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A Shout From The Attic: The Esmé Years - 14

When Ronnie Bray tried to play the clarinet he was greeted by the cry of “Will you stop blowing that bloody whistle!”

I have to blame Monty Sunshine. No, I didn’t make up that name - Monty Sunshine was the clarinettist in Chris Barber’s Jazz Band. Nobody played clarinet like Monty played clarinet. The clarinettist who painted melodies on the wind with his virtuoso playing entranced me so much that I could listen to him for hours.

He so moved me that I had to become a clarinettist just like him. As Mrs Beeton would have said, “First, get a clarinet!” Southbourne, in Hampshire, sported a large shop that sold items on behalf of people and charged them a small commission. One day, whilst home on leave, I looked in the huge window and saw a clarinet going cheap. I bought it, took it back to barracks in Catterick, North Yorkshire, and began practising with my “Tune-a-Day” beginner’s manual.

My feeble attempts at divine melodies soon attracted the attention of a member of the band of the 4th/7th Royal Dragoon Guards. He looked at my clarinet, adjusted the reed, then put it to his lips and blew whilst his fingers did things with the shiny metal tabs along its shiny black length. I knew right then that there was nothing wrong with the instrument. I couldn’t play it. He offered to teach me to play and I accepted with indecent haste. However, when he suggested payment I had to decline just as quickly. Army pay wasn’t too great and he was out of my price league. He never spoke to me again.

Discouraged, but persistent, I kept up the practising although I never got very far. I did manage to squeeze a simple tune out of it that I thought would make a nice party piece. I had no plans for an encore number, because I felt quite certain that I would not be asked for a further performance.

I took the clarinet home on leave with me. Esmé and the children were staying with her parents at Castlemaine Avenue at this time. My attempts to practice were not appreciated and I decided that it would be diplomatic if I removed my activities to the shed at the bottom of the garden. The shed was far enough away from the house to nullify the worst and most painful aspects of my playing.

I assembled the clarinet, moistened the reed – I had seen others do that – then put it between my lips, blew out my cheeks, and pushed air past the reed into the wooden tube. Monty Sunshine would have died. Not from joy or musical elation, but from pure shock-horror at the sound that issued from the flared end. It was a high-pitched screech of such volume that, had the shed been supplied with a crystal chandelier, it would have shattered into tiny fragments.

“Teething troubles.” I muttered to myself and prepared to make golden melodies. Another shriek! This one seemed louder than the first. Then, with Titanic effort I really went for it, knowing that it was only a matter of time before the noise turned into music. This screech registered 9.5 on the Richter Scale and brought a man running out of a nearby house. He quickly identified the locus of the noise and banging violently on the wooden wall of the shed demanded,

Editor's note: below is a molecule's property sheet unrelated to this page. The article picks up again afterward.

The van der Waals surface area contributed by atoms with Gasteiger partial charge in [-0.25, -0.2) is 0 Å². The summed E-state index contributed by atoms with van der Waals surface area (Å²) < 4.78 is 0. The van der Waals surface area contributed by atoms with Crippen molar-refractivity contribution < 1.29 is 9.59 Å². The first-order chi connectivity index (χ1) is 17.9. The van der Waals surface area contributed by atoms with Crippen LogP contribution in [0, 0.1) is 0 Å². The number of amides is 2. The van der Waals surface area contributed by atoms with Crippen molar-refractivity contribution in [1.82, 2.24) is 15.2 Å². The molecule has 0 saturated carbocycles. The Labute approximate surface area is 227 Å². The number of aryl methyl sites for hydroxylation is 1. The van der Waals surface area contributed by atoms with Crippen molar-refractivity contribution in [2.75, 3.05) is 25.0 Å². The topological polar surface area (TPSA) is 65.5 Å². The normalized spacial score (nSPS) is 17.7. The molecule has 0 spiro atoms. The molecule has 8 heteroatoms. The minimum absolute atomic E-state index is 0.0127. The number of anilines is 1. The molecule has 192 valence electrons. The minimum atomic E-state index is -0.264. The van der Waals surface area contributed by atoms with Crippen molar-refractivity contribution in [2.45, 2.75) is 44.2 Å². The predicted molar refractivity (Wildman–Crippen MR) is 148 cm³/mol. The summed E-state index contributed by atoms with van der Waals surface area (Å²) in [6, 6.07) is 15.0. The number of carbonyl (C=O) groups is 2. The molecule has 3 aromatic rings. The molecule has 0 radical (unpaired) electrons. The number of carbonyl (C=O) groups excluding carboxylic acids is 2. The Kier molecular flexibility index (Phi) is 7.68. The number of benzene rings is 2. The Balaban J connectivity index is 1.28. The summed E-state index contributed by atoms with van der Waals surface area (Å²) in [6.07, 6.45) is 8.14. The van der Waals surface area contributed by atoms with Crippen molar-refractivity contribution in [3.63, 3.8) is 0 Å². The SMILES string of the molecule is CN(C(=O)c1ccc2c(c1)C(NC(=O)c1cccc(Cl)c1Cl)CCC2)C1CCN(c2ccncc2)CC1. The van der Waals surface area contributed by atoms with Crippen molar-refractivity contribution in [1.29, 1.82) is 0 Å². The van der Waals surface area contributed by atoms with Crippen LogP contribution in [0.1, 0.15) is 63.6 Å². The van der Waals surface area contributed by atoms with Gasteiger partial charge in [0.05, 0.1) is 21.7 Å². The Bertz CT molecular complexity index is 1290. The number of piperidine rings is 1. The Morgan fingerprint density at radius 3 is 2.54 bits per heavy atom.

“Will you stop blowing that bloody whistle!”

I was shocked into silence. My bulbous cheeks returned to normal with a long sighing sound as they let go of the week’s supply of air they had been holding. My hands and arms collapsed limply in front of me, in a gesture of resignation, and the clarinet fell forever silent. I stopped blowing the ‘whistle’ right there and then, and never took it up again.

I don’t listen to Trad Jazz any more. It is too painful. I have even forgotten Monty Sunshine’s name. It just came into my mind the other day and I don’t know why. It made me sad. Not sad because I didn’t become as good as Monty Sunshine – few people made it to his level. I was sad because I recognised the death of another fondly held dream, and sadder still that I had forgotten that I ever had such a dream.

Of course, it was a lifetime ago. Yet, with the months and days galloping by, one’s mind is often turned to yesterday and the bright promises of youth. It is one of the blessings of old age to be able to turn back the pages of memory and see ourselves as we were then. It is one of the curses of age to remember how many of our dreams and hopes lie broken, submerging in our wake like cargo jettisoned from ship that has sprung a leak and must discharge some of its precious cargo to remain afloat.

Do I remain saddened by remembrances of things past? Not very much. When my memory backwards turns to those far-off days, I see more of sunshine, more of happy joyful faces, and feel, not disappointment, but gratitude that, as bad as it often was, there were good and blessed moments scattered among the heartbreak, and that honest tears shed for our disappointments will eventually bring a sweetness and peace to the soul that no amount of triumph could ever furnish.

And the clarinet; do I miss it? Clarinet, schmarinet! I have had better and more substantial dreams that no amount of tumbling notes, no matter how they thrill the heart for the moment’s pleasure, could equal. I have known, and do know, the gentle touch of love on my soul; felt, and do feel, the love of innocent children; seen, and do see, blessings tumbling earthwards from my gentle loving Father as he answers my unspoken prayers. Even Monty Sunshine couldn’t get those out of a wooden tube.

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